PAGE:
Four Cardinal Signs of Parkinson’s Disease

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Published on 11/12/2020 . 4 mins read
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As people age, we may develop certain age-related illnesses or diseases. One of these is Parkinson’s Disease, which primarily affects people over 60 years old. To better understand this condition, learn the four cardinal signs of Parkinson’s Disease, its possible causes, risk factors, and its stages.

What is Parkinson’s Disease?

Parkinson’s Disease, sometimes called PD, is a disorder of the nervous system.

The brain has a substance called dopamine produced by the substantia nigra, found in the cells of the midbrain, the upper part of the brainstem. The disease targets and damages the cells of the substantia nigra. When the cells are reduced by 60 to 80 percent, a person starts to show symptoms of PD.

Since dopamine is a chemical that is vital for the smooth coordination of muscles and movement, a person’s inability to properly do common activities like walking and writing are some of the initial symptoms of PD. Moreover, Parkinson’s is a chronic and progressive disease, which means that its symptoms worsen as the illness develops.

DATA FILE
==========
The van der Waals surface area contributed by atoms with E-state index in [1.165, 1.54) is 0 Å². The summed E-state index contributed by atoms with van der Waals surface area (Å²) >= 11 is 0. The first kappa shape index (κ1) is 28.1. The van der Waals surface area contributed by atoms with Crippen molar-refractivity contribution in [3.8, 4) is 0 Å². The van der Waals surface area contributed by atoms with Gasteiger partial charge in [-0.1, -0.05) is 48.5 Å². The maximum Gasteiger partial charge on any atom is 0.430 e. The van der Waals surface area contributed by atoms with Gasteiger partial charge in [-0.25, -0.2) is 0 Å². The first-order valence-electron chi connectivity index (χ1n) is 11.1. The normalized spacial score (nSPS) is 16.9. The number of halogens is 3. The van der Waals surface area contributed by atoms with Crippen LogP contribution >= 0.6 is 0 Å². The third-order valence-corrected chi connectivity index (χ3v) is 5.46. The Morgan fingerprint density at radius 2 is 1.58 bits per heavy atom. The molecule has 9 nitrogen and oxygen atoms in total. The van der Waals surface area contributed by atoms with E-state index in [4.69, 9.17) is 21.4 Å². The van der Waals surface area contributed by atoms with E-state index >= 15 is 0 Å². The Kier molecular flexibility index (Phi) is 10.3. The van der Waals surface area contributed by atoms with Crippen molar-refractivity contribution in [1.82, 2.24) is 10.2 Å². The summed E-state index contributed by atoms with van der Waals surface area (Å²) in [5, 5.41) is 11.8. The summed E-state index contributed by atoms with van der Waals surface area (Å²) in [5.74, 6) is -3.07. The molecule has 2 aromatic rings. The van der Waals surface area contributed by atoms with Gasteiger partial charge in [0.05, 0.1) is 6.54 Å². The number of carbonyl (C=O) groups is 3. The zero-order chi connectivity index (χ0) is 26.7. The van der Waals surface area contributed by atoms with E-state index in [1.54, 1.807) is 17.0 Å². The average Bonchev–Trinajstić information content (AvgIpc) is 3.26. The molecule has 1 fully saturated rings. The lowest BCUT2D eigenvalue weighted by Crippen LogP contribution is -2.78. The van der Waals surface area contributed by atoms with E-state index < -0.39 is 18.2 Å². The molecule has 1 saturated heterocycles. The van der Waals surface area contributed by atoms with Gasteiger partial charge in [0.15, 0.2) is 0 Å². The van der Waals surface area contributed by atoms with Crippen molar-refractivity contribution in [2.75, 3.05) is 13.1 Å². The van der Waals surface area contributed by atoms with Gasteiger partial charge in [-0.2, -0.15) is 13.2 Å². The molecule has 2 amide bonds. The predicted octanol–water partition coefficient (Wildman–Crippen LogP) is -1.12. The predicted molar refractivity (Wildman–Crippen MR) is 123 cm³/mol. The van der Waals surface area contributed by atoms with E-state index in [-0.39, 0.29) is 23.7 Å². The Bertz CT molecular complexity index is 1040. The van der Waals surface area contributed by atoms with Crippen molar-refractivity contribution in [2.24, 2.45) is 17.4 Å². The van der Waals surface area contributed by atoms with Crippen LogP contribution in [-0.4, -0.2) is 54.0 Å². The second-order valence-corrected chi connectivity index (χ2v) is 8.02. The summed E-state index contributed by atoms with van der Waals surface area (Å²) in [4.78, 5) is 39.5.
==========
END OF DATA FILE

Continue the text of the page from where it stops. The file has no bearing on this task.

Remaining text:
6 Parkinson’s Disease Late-Stage Complications

Four Cardinal Signs of Parkinson’s Disease

As stated earlier, problems with muscle control and movement are the most common signs of an onset of this disease. Specifically, the four cardinal signs of Parkinson’s Disease are:

  1. Tremors – Characterized by involuntary rhythmic shaking of a body part that is at rest, which usually starts with just one hand or arm.
  2. Rigidity – Stiffness of the muscles especially of the trunk and neck that may lead to a stooped posture and generalized resistance to movement of affected body parts.
  3. Bradykinesia – In clinical terms, this term covers three similar but distinct movement disorders: bradykinesia (slowness of movement), hypokinesia (decrease in spontaneous movement), and akinesia (inability to start any type of movement).

These three may occur at the same time. For example, a person with PD may exhibit the following:

  • Takes a long time to react when called
  • Rises slowly from a sitting position
  • Unable to quickly open and close their hands
  1. Postural instability – Developing a stooped posture. Stooping may also be due to rigidity. Postural instability refers to difficulty maintaining an upright positioning while walking that may lead to falls if the person trips or has a misstep, which other persons without PD should be able to avoid.

The cardinal symptoms lead to secondary motor symptoms like:

  • Hypomimia – Reduction in facial expressions or showing emotions on the face.
  • Dysarthria – Weakened or difficulty in controlling the muscles used for speech like the tongue, larynx, and vocal cords.
  • Dysphagia – Swallowing difficulties, including coughing or choking when a person eats or drinks.